Search Results for 'Mechanics Institute'

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Medieval Galway

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This very stylised plan of Galway was made in 1583 by Barnaby Googe and is the earliest surviving map of the city. It shows the walled town as it stood at the end of the medieval period. Galway was packed with houses: the D-shaped circuit of walls with mural towers and gates was complete; there was only one bridge over the fast flowing river, which was also an important salmon fishery, and it possessed a wharf or landing place for ships. The parish church of St Nicholas and the central market place with its market cross were prominent in the townscape, which was structured around the northeast/southwest axis of Shop Street branching into Main Guard Street and High Street/Quay Street.

Galway Early Music Festival’s feast of song and dance

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IT IS that time of year again when one can ‘caper nimbly to the lascivious pleasing of a lute’, to paraphrase Shakespeare, as Galway Early Music Festival brings us a feast of medieval melody over the coming weekend May 24 to 26.

Medieval Galway

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This very stylised plan of Galway was made in 1583 by Barnaby Googe and is the earliest surviving map of the city. It shows the walled town as it stood at the end of the medieval period. Galway was packed with houses: the D-shaped circuit of walls with mural towers and gates was complete; there was only one bridge over the fast flowing river, which was also an important salmon fishery, and it possessed a wharf or landing place for ships. The parish church of St Nicholas and the central market place with its market cross were prominent in the townscape, which was structured around the northeast/southwest axis of Shop Street branching into Main Guard Street and High Street/Quay Street.

The Galway Mechanics’ Institute 1838-2018

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Mechanics’ institutes originated in Scotland in the 1820s. In 1826 a committee formed the first such institute in Galway when it set out a library and newspaper reading room in the ballroom of the Corn Exchange in Eyre Square. Its primary aim was educational and it had rules prohibiting discussion of politics and religion. Difficulties arose when some of the patrons of the facility presumed they could tell the members how to vote in an election and so the institute collapsed.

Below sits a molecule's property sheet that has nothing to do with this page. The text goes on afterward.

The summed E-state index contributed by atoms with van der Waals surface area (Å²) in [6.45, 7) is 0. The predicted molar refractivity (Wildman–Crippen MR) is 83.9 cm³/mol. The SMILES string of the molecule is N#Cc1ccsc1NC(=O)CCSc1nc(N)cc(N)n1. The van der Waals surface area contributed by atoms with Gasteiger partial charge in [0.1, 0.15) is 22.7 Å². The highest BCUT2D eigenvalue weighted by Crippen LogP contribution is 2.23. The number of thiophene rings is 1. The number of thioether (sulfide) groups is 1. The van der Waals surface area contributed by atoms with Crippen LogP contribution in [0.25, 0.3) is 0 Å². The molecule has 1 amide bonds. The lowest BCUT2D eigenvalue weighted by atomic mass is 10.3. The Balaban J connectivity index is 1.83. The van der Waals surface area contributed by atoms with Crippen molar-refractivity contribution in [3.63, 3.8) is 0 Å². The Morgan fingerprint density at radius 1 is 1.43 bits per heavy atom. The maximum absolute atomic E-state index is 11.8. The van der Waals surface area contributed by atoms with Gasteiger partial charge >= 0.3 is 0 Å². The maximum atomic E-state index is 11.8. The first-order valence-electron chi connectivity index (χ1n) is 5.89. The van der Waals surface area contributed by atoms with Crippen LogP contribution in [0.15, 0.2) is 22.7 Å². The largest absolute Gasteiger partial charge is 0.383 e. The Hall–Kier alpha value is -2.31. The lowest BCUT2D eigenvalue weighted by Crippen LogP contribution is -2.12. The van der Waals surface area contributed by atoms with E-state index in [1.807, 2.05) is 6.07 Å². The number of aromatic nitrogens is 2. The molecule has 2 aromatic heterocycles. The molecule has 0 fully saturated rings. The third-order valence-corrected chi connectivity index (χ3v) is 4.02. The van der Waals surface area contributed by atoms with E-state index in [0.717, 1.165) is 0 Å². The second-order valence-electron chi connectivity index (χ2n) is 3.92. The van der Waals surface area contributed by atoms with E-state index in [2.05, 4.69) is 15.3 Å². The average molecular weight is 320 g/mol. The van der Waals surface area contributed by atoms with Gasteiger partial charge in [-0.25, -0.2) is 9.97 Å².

Exploring nostalgia and harmony through TULCA

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SYNTONIC STATE is the title of the 16th edition of TULCA Festival of Visual Art which opens tomorrow, Friday November 2, and continues to November 18, featuring work by more than 20 artists.

The year summer bypassed Galway - and the city went mad

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Many people feel 2016 was a year without any real summer weather, but 200 years ago Galwegians faced far worse weather, one that resulted in rioting, protests, blockades, and food shortages.

A Galwayman's tales from the Calais ‘Jungle Camp'

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Last weekend, newspapers carried headlines about a 14-year-old Afghan boy, Raheemullah Oryakhel. He was killed in a hit and run after being tossed from a lorry in Calais which he had been trying to board in an attempt to get to Britain. The boy had family in the UK, and was entitled to move there, but he had despaired of the endless bureaucratic delays with his application, delays which, he felt, seemed deliberate.

The Bretons are coming - famed pop art collective at Fringe

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THIS YEAR'S Galway Fringe Festival visual arts programme features a special exhibition of 'rural pop art' by the celebrated Breton collective Hangar’t. The group hails from the village of Nizon, near Pont-Aven southern Brittany, an area which greatly inspired the work of Paul Gauguin.

Public lecture to remember the women of 1916

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Were the Irish women who fought for freedom in 1916 “airbrushed out of Irish history”, just as nurse Elizabeth O’Farrell was airbrushed out of the famous photograph of Patrick Pearse’s surrender on Moore Street?

Public lecture on Galway city and the 1916 Rising

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OUTSIDE OF Dublin, Galway saw the most significant action of the 1916 Rising, but this took place in the county. Galway city by contrast was hostile to the rebellion and firmly supported the British.

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